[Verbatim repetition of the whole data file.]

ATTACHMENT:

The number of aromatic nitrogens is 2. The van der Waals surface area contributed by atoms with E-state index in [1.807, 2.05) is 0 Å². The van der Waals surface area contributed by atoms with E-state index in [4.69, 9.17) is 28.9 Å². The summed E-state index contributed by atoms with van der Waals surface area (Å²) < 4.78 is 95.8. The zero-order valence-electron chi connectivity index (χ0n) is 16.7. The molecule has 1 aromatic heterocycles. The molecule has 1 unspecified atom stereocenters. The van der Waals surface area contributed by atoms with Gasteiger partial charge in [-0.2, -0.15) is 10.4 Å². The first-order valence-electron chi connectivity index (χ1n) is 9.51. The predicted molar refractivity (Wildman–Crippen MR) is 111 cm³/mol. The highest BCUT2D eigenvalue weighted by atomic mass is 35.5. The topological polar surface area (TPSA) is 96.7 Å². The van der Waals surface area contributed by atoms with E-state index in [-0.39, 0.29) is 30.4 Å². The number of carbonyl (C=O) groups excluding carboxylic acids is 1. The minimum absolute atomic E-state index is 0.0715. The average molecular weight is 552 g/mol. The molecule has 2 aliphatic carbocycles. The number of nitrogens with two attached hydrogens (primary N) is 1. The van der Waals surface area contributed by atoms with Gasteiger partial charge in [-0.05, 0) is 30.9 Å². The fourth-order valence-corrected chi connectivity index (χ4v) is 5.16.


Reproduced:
The number of aromatic nitrogens is 2. The van der Waals surface area contributed by atoms with E-state index in [1.807, 2.05) is 0 Å². The van der Waals surface area contributed by atoms with E-state index in [4.69, 9.17) is 28.9 Å². The summed E-state index contributed by atoms with van der Waals surface area (Å²) < 4.78 is 95.8. The zero-order valence-electron chi connectivity index (χ0n) is 16.7. The molecule has 1 aromatic heterocycles. The molecule has 1 unspecified atom stereocenters. The van der Waals surface area contributed by atoms with Gasteiger partial charge in [-0.2, -0.15) is 10.4 Å². The first-order valence-electron chi connectivity index (χ1n) is 9.51. The predicted molar refractivity (Wildman–Crippen MR) is 111 cm³/mol. The highest BCUT2D eigenvalue weighted by atomic mass is 35.5. The topological polar surface area (TPSA) is 96.7 Å². The van der Waals surface area contributed by atoms with E-state index in [-0.39, 0.29) is 30.4 Å². The number of carbonyl (C=O) groups excluding carboxylic acids is 1. The minimum absolute atomic E-state index is 0.0715. The average molecular weight is 552 g/mol. The molecule has 2 aliphatic carbocycles. The number of nitrogens with two attached hydrogens (primary N) is 1. The van der Waals surface area contributed by atoms with Gasteiger partial charge in [-0.05, 0) is 30.9 Å². The fourth-order valence-corrected chi connectivity index (χ4v) is 5.16.